Nowhere, yet this question is asked as if aliens dropped down one day and beamed all “good black men” into hovercrafts called “marriage” and “homosexuality”. I say this because the complaint is always the same when I talk to single women: “All the ‘good black men’ are either married/taken or gay”.
But that’s not true.
It’s honestly more of an excuse–an easy cop out that we can use to remove or ignore the part we play in our own plight and remove the responsibility that God gave us for our own lives.
To say that “all the ‘good black men’ are taken or married” is to admit that at one point they were “free” or single (because otherwise we would be suggesting they were born in relationships and we know that is not possible).
So who are these “good black men” and who are these women who have “taken” them?
I don’t know every man there is, but I do know a lot of good ones. Some are married, some are engaged, some are in relationships and some are single. The ones in relationships are men who love and respect their woman without fear or shame. They do not cheat or play games or entertain loose women, or men who would encourage them do so. They are kind and gentle to thier mate and respectful and considerate of her feelings. They are honest and straight forward about their feelings for her, they provide support to her and they realize that they need her just as she needs them. They are not superficial, but are modest, decent, non-confrontational and they actively avoid situations that may compromise their relationship.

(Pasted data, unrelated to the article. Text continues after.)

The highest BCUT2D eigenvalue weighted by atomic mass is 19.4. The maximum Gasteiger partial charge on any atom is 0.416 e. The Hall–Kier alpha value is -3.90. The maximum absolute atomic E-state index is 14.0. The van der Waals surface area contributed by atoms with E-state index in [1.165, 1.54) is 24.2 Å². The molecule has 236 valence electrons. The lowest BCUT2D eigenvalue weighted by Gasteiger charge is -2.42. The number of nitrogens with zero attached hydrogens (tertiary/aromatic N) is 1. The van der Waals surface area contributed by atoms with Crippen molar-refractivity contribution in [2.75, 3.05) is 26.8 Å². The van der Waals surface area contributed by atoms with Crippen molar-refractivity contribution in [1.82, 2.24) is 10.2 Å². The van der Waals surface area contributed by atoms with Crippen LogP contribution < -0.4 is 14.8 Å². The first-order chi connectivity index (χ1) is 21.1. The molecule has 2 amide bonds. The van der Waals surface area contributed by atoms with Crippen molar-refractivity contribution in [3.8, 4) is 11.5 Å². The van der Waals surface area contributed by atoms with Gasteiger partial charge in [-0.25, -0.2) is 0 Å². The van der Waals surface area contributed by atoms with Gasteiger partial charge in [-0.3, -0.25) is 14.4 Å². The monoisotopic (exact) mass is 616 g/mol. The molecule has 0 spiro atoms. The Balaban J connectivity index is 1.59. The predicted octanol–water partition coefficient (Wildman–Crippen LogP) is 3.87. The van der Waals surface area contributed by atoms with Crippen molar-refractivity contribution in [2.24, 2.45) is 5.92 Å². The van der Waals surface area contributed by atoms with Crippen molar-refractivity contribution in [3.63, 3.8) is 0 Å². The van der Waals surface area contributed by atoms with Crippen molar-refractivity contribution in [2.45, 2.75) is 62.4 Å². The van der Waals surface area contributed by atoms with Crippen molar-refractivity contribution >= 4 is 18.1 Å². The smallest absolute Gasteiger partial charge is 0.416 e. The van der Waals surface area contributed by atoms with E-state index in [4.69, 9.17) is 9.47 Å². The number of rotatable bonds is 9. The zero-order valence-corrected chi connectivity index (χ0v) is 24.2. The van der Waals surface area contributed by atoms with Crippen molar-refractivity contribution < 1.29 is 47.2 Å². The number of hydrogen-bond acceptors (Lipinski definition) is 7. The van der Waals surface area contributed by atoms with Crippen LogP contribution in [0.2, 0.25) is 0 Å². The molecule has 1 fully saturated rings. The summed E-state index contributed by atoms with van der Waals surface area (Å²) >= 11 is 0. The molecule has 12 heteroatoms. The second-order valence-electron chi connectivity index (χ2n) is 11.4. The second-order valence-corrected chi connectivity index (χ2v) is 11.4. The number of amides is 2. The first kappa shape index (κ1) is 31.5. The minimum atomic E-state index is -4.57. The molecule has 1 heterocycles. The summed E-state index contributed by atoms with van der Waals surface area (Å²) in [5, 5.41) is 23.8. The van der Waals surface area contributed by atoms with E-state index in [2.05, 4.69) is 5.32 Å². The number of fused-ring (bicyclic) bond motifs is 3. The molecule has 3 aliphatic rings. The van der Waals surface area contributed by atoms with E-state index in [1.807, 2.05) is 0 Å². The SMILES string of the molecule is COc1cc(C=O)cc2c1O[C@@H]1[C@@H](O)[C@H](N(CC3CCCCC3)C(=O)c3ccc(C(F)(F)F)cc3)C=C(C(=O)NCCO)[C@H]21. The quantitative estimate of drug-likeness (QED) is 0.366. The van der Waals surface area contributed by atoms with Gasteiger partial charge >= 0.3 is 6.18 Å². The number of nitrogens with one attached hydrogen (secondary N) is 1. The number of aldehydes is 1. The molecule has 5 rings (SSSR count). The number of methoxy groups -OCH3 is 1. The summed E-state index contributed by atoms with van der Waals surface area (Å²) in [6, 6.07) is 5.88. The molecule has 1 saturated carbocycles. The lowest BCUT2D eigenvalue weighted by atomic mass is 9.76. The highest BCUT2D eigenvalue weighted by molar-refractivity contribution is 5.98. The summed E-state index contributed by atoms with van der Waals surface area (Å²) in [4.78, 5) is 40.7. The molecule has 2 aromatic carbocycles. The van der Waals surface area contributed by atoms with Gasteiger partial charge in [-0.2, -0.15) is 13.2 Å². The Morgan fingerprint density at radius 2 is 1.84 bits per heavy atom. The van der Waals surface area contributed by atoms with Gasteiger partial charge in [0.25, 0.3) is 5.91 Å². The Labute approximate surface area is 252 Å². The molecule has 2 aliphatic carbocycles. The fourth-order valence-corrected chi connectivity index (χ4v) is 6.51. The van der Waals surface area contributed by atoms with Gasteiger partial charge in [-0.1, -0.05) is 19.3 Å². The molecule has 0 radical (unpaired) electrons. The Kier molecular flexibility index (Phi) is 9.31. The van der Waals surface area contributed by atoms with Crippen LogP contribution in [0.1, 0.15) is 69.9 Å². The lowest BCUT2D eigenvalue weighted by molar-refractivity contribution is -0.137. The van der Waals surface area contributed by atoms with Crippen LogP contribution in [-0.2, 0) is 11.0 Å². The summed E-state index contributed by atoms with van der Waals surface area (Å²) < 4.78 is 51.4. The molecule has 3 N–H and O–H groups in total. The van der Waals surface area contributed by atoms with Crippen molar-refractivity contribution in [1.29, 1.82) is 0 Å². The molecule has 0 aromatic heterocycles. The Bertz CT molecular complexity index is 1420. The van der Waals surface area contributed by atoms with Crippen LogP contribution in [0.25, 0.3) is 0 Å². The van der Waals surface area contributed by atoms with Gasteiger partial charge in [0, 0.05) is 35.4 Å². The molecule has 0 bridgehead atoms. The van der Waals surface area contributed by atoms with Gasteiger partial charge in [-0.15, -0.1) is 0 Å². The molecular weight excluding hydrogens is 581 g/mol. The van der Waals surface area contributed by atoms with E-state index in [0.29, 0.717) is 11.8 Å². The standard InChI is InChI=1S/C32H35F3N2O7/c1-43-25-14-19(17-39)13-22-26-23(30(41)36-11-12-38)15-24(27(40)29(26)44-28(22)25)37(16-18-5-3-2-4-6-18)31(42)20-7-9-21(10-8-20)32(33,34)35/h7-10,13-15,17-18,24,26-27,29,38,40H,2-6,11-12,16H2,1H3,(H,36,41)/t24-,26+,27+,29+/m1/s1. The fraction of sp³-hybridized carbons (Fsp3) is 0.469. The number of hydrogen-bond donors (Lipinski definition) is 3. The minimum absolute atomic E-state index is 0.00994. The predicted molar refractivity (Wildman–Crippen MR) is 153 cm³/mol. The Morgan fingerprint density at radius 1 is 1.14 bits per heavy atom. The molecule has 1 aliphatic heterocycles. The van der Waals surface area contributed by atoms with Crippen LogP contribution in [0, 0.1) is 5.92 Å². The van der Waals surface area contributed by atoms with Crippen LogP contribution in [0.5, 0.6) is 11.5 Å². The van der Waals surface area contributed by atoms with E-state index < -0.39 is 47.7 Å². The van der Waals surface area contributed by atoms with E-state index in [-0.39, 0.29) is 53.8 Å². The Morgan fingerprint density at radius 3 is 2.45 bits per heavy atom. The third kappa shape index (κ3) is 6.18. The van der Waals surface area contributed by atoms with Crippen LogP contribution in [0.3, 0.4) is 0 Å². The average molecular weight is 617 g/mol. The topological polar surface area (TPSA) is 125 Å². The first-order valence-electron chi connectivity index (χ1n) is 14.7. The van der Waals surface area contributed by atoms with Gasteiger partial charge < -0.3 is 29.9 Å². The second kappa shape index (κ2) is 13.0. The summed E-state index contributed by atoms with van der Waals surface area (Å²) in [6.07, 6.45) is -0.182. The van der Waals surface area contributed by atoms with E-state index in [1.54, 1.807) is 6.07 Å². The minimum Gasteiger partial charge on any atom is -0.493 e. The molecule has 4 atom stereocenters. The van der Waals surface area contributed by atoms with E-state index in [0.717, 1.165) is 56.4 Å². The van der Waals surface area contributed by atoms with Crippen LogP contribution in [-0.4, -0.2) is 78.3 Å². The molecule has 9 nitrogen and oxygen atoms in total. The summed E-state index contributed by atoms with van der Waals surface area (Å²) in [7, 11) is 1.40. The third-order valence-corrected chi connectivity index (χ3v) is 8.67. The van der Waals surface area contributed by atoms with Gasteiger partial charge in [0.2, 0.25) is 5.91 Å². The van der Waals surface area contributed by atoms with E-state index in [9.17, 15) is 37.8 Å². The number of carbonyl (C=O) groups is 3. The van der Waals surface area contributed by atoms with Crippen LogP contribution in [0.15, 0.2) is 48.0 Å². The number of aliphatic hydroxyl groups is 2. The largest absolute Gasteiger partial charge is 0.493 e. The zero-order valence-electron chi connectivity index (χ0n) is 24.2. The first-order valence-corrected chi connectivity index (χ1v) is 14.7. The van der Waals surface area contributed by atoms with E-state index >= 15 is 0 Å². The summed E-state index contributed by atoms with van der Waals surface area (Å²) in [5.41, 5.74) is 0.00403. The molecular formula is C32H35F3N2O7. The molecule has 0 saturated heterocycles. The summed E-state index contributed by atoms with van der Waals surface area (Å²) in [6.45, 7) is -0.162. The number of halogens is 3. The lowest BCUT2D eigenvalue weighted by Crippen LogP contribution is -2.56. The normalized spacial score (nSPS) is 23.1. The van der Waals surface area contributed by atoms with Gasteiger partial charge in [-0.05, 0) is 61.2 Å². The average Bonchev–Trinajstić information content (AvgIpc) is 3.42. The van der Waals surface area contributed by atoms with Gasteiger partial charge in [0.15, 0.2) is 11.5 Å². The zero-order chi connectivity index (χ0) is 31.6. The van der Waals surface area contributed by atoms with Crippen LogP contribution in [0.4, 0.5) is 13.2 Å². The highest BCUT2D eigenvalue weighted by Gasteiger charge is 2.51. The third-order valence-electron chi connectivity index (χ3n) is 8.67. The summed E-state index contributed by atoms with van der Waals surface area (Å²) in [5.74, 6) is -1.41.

These men are not flashy and they do not need or even desire validation from other men or from other women. Their focus, their first priority is their relationship with their mate because it matters to them. Their happiness and their sense of peace is directly tied to the happiness and sense of peace and security that they provide to their spouse. They are real men.
Just as I know these men, I know their wives, their fiancees and their girlfriends. Who are these women? Who are the women, often referred to as “lucky” who have “taken” these “good black men” off the market? Like their mates, they are women who love and respect their man without fear or shame. They do not cheat or play games or entertain loose men or women who would encourage them do so. They are kind and gentle to thier mate and respectful and considerate of his feelings. They are honest and straight forward about their feelings for him, provide support to him and they realize that they need him just as he needs them. They are not superficial, but they are modest, decent, non-confrontational and they actively avoid situations that may compromise their relationship.
These women are not flashy and they do not need or even desire validation from other women or from other men. Their focus, their first priority is their relationship with their mate because it matters to them. Their happiness and their sense of peace is directly tied to the happiness and sense of peace and security that they provide to their spouse. They are real women.